skip to main content

SciTech ConnectSciTech Connect

This content will become publicly available on February 16, 2017

Title: Illuminating structural proteins in viral "dark matter" with metaproteomics

Viruses are ecologically important, yet environmental virology is limited by dominance of unannotated genomic sequences representing taxonomic and functional "viral dark matter." Although recent analytical advances are rapidly improving taxonomic annotations, identifying functional darkmatter remains problematic. Here, we apply paired metaproteomics and dsDNA-targeted metagenomics to identify 1,875 virion-associated proteins from the ocean. Over one-half of these proteins were newly functionally annotated and represent abundant and widespread viral metagenome-derived protein clusters (PCs). One primarily unannotated PC dominated the dataset, but structural modeling and genomic context identified this PC as a previously unidentified capsid protein from multiple uncultivated tailed virus families. Furthermore, four of the five most abundant PCs in the metaproteome represent capsid proteins containing the HK97-like protein fold previously found in many viruses that infect all three domains of life. The dominance of these proteins within our dataset, as well as their global distribution throughout the world's oceans and seas, supports prior hypotheses that this HK97-like protein fold is the most abundant biological structure on Earth. Altogether, these culture-independent analyses improve virion-associated protein annotations, facilitate the investigation of proteins within natural viral communities, and offer a high-throughput means of illuminating functional viral dark matter.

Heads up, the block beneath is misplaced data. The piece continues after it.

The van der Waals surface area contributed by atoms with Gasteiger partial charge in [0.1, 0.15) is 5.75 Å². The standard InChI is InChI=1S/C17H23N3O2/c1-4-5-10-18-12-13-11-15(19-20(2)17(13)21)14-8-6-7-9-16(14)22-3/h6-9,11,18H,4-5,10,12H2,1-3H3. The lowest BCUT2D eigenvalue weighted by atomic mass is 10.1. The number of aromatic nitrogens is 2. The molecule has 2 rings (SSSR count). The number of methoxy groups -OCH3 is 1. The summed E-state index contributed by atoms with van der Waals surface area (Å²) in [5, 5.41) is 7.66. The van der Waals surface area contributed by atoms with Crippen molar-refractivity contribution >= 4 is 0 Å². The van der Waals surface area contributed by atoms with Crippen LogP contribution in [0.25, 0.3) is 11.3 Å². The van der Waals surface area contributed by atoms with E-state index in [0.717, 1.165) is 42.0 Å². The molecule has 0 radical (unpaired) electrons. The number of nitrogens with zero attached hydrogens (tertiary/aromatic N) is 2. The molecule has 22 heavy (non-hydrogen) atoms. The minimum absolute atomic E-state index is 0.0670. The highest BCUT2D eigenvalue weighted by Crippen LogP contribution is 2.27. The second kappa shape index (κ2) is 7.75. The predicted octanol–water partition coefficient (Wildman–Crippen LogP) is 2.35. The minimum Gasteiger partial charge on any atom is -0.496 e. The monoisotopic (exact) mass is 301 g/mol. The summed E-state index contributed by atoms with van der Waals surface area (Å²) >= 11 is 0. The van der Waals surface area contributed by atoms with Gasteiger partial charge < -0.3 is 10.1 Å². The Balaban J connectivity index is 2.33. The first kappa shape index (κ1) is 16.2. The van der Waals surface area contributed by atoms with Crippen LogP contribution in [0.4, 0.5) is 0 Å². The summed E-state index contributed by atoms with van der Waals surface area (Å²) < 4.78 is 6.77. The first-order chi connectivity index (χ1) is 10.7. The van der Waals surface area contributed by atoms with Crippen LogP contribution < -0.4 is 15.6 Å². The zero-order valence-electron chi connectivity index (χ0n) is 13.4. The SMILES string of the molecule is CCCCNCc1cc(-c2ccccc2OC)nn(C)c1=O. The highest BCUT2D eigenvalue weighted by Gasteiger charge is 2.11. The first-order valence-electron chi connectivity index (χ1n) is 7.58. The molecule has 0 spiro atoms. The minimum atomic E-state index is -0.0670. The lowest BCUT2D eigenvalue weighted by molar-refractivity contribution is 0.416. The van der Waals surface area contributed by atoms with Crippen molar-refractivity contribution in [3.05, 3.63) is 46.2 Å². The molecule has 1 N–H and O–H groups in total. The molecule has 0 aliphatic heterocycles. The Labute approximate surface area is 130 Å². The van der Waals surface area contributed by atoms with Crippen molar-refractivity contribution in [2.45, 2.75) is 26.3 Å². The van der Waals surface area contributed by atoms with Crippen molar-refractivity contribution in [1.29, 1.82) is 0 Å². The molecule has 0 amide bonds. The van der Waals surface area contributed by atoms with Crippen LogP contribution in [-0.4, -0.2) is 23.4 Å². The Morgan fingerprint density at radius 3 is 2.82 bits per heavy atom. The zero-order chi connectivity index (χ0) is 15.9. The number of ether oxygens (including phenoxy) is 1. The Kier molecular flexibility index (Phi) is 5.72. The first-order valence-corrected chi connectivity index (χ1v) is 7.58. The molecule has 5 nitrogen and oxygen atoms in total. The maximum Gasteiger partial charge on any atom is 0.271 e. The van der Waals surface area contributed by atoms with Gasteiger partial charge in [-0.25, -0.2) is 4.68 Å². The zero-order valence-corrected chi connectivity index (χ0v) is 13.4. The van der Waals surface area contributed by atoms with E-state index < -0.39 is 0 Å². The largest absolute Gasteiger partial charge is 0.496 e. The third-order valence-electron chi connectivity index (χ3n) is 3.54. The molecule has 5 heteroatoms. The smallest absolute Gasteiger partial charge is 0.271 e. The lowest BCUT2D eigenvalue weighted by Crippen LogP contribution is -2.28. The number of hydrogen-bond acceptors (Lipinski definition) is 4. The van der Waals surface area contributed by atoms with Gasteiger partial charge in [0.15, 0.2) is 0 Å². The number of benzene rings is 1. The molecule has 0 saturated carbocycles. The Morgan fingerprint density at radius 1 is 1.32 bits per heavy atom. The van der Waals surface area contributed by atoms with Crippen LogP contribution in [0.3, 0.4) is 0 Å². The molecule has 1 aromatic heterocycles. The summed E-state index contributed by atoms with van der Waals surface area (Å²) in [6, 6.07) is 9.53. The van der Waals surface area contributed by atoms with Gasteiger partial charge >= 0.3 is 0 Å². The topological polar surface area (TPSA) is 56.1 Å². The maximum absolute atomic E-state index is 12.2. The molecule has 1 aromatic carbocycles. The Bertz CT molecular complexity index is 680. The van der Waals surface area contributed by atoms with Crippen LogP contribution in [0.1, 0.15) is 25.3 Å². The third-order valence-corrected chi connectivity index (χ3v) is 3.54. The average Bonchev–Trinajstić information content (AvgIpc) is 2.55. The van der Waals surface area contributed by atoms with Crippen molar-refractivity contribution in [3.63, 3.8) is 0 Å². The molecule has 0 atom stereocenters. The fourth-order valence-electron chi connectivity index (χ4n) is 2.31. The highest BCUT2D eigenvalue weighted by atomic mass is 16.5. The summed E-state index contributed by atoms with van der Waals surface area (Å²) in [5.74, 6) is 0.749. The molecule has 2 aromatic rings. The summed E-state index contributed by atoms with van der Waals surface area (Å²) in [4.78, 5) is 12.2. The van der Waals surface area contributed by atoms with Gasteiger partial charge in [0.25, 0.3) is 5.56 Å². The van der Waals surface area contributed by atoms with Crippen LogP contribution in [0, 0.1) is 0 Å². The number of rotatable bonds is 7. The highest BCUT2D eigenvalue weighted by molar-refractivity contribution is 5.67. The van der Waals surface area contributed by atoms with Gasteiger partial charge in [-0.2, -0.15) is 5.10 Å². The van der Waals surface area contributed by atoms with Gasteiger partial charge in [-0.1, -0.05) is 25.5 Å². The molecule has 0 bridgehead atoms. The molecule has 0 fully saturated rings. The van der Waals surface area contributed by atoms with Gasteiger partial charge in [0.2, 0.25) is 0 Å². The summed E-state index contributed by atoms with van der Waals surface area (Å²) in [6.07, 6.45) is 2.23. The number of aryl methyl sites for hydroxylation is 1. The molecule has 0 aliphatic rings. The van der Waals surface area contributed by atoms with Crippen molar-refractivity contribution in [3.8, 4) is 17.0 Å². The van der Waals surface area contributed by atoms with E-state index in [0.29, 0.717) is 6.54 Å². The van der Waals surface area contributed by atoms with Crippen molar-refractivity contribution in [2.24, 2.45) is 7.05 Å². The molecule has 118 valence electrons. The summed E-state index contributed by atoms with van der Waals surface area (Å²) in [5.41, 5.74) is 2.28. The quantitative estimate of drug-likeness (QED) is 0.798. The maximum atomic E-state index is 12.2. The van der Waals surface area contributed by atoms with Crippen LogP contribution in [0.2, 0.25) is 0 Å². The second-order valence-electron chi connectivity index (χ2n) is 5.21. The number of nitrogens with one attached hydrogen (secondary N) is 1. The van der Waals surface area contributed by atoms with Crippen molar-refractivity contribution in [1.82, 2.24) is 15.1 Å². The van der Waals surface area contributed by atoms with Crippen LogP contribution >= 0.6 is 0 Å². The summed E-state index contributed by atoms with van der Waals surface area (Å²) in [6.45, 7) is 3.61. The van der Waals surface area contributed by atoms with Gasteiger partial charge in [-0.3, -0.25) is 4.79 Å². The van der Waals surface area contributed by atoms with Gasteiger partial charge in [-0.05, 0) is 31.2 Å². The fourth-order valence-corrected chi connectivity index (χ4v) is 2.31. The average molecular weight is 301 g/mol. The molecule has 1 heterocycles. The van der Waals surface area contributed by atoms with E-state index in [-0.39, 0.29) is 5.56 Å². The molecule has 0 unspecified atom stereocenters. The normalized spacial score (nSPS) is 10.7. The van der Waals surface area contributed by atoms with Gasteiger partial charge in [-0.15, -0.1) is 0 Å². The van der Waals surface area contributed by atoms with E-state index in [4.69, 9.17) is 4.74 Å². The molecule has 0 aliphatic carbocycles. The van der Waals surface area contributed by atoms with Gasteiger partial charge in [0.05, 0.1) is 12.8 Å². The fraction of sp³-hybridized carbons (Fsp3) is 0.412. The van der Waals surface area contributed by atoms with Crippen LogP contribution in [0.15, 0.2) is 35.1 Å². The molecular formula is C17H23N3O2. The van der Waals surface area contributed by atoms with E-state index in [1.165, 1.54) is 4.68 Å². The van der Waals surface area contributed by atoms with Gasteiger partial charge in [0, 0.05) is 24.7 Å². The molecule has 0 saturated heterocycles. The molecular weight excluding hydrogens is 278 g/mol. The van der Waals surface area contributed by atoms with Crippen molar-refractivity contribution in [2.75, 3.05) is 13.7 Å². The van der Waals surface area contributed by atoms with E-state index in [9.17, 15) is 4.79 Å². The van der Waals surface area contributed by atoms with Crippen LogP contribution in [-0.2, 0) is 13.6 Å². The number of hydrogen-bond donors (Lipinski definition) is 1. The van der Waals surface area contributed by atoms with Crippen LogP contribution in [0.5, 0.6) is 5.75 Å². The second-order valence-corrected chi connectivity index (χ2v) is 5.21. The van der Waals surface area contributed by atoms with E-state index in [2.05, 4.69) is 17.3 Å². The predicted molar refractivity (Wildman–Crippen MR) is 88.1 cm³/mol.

[1] ;  [2] ;  [3] ;  [1] ;  [4] ;  [1] ;  [5] ;  [1] ;  [1]
  1. Univ. of Arizona, Tucson, AZ (United States); The Ohio State Univ., Columbus, OH (United States)
  2. Univ. of Arizona, Tucson, AZ (United States); Univ. of Southern California, Los Angeles, CA (United States)
  3. Univ. of Arizona, Tucson, AZ (United States); Roche Tissue Diagnostics, Oro Valley, AZ (United States)
  4. Univ. of Arizona, Tucson, AZ (United States); Cold Regions Research and Engineering Lab., Hanover, NH (United States)
  5. Oak Ridge National Lab. (ORNL), Oak Ridge, TN (United States); Univ. of Texas, El Paso, TX (United States)
Publication Date:
OSTI Identifier:
Grant/Contract Number:
Accepted Manuscript
Journal Name:
Proceedings of the National Academy of Sciences of the United States of America
Additional Journal Information:
Journal Volume: 113; Journal Issue: 9; Journal ID: ISSN 0027-8424
National Academy of Sciences, Washington, DC (United States)
Research Org:
Oak Ridge National Laboratory (ORNL), Oak Ridge, TN (United States)
Sponsoring Org:
ME USDOE - Office of Management, Budget, and Evaluation; ORNL work for others
Country of Publication:
United States
59 BASIC BIOLOGICAL SCIENCES viruses; marine; proteins